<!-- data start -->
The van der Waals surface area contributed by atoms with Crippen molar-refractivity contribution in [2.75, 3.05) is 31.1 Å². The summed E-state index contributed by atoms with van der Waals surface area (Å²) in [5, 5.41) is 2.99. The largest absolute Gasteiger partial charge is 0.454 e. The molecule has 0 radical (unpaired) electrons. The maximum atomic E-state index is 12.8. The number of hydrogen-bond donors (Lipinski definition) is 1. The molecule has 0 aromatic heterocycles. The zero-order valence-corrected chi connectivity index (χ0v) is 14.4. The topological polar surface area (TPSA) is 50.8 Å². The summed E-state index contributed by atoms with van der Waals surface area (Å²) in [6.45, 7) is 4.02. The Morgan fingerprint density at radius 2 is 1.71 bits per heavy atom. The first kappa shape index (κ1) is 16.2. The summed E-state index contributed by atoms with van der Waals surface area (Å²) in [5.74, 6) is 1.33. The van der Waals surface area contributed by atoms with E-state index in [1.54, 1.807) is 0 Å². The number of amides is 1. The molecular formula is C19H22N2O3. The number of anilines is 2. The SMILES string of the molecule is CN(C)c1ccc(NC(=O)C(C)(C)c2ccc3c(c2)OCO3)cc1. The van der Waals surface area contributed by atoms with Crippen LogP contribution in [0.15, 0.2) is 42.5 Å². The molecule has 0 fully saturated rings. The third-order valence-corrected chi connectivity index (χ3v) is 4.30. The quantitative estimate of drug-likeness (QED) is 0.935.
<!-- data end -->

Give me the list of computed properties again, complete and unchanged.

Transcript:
The van der Waals surface area contributed by atoms with Crippen molar-refractivity contribution in [2.75, 3.05) is 31.1 Å². The summed E-state index contributed by atoms with van der Waals surface area (Å²) in [5, 5.41) is 2.99. The largest absolute Gasteiger partial charge is 0.454 e. The molecule has 0 radical (unpaired) electrons. The maximum atomic E-state index is 12.8. The number of hydrogen-bond donors (Lipinski definition) is 1. The molecule has 0 aromatic heterocycles. The zero-order valence-corrected chi connectivity index (χ0v) is 14.4. The topological polar surface area (TPSA) is 50.8 Å². The summed E-state index contributed by atoms with van der Waals surface area (Å²) in [6.45, 7) is 4.02. The Morgan fingerprint density at radius 2 is 1.71 bits per heavy atom. The first kappa shape index (κ1) is 16.2. The summed E-state index contributed by atoms with van der Waals surface area (Å²) in [5.74, 6) is 1.33. The van der Waals surface area contributed by atoms with E-state index in [1.54, 1.807) is 0 Å². The number of amides is 1. The molecular formula is C19H22N2O3. The number of anilines is 2. The SMILES string of the molecule is CN(C)c1ccc(NC(=O)C(C)(C)c2ccc3c(c2)OCO3)cc1. The van der Waals surface area contributed by atoms with Crippen LogP contribution in [0.15, 0.2) is 42.5 Å². The molecule has 0 fully saturated rings. The third-order valence-corrected chi connectivity index (χ3v) is 4.30. The quantitative estimate of drug-likeness (QED) is 0.935.